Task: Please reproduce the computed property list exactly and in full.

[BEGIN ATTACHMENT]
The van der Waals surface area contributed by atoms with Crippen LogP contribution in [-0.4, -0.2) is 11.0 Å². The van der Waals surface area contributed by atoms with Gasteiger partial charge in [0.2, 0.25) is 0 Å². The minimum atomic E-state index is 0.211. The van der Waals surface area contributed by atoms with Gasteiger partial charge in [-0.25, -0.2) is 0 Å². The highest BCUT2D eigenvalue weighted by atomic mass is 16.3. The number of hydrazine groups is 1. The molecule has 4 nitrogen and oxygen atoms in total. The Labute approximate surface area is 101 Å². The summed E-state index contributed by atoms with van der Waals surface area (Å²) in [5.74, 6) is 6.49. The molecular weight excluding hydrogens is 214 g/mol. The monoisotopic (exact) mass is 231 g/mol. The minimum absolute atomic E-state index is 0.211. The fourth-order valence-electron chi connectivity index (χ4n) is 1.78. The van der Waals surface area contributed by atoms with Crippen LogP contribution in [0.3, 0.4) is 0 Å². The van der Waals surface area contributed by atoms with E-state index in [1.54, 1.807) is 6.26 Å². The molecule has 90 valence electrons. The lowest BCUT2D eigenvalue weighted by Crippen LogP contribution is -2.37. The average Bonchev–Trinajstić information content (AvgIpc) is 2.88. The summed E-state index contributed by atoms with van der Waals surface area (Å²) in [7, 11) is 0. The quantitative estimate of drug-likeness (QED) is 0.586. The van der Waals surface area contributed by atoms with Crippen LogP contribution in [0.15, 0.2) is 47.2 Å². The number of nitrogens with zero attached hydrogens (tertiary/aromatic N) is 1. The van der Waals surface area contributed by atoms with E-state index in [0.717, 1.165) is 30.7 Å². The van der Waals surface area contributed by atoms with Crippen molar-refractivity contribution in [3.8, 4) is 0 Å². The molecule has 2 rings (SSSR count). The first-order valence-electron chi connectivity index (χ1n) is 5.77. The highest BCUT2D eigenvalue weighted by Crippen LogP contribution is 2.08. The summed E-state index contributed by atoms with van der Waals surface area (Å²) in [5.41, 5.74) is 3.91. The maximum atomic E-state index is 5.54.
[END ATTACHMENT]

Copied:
The van der Waals surface area contributed by atoms with Crippen LogP contribution in [-0.4, -0.2) is 11.0 Å². The van der Waals surface area contributed by atoms with Gasteiger partial charge in [0.2, 0.25) is 0 Å². The minimum atomic E-state index is 0.211. The van der Waals surface area contributed by atoms with Gasteiger partial charge in [-0.25, -0.2) is 0 Å². The highest BCUT2D eigenvalue weighted by atomic mass is 16.3. The number of hydrazine groups is 1. The molecule has 4 nitrogen and oxygen atoms in total. The Labute approximate surface area is 101 Å². The summed E-state index contributed by atoms with van der Waals surface area (Å²) in [5.74, 6) is 6.49. The molecular weight excluding hydrogens is 214 g/mol. The monoisotopic (exact) mass is 231 g/mol. The minimum absolute atomic E-state index is 0.211. The fourth-order valence-electron chi connectivity index (χ4n) is 1.78. The van der Waals surface area contributed by atoms with Crippen LogP contribution in [0.3, 0.4) is 0 Å². The van der Waals surface area contributed by atoms with E-state index in [1.54, 1.807) is 6.26 Å². The molecule has 90 valence electrons. The lowest BCUT2D eigenvalue weighted by Crippen LogP contribution is -2.37. The average Bonchev–Trinajstić information content (AvgIpc) is 2.88. The summed E-state index contributed by atoms with van der Waals surface area (Å²) in [7, 11) is 0. The quantitative estimate of drug-likeness (QED) is 0.586. The van der Waals surface area contributed by atoms with Crippen LogP contribution in [0.15, 0.2) is 47.2 Å². The number of nitrogens with zero attached hydrogens (tertiary/aromatic N) is 1. The van der Waals surface area contributed by atoms with E-state index in [0.717, 1.165) is 30.7 Å². The van der Waals surface area contributed by atoms with Crippen molar-refractivity contribution in [3.8, 4) is 0 Å². The molecule has 2 rings (SSSR count). The first-order valence-electron chi connectivity index (χ1n) is 5.77. The highest BCUT2D eigenvalue weighted by Crippen LogP contribution is 2.08. The summed E-state index contributed by atoms with van der Waals surface area (Å²) in [5.41, 5.74) is 3.91. The maximum atomic E-state index is 5.54.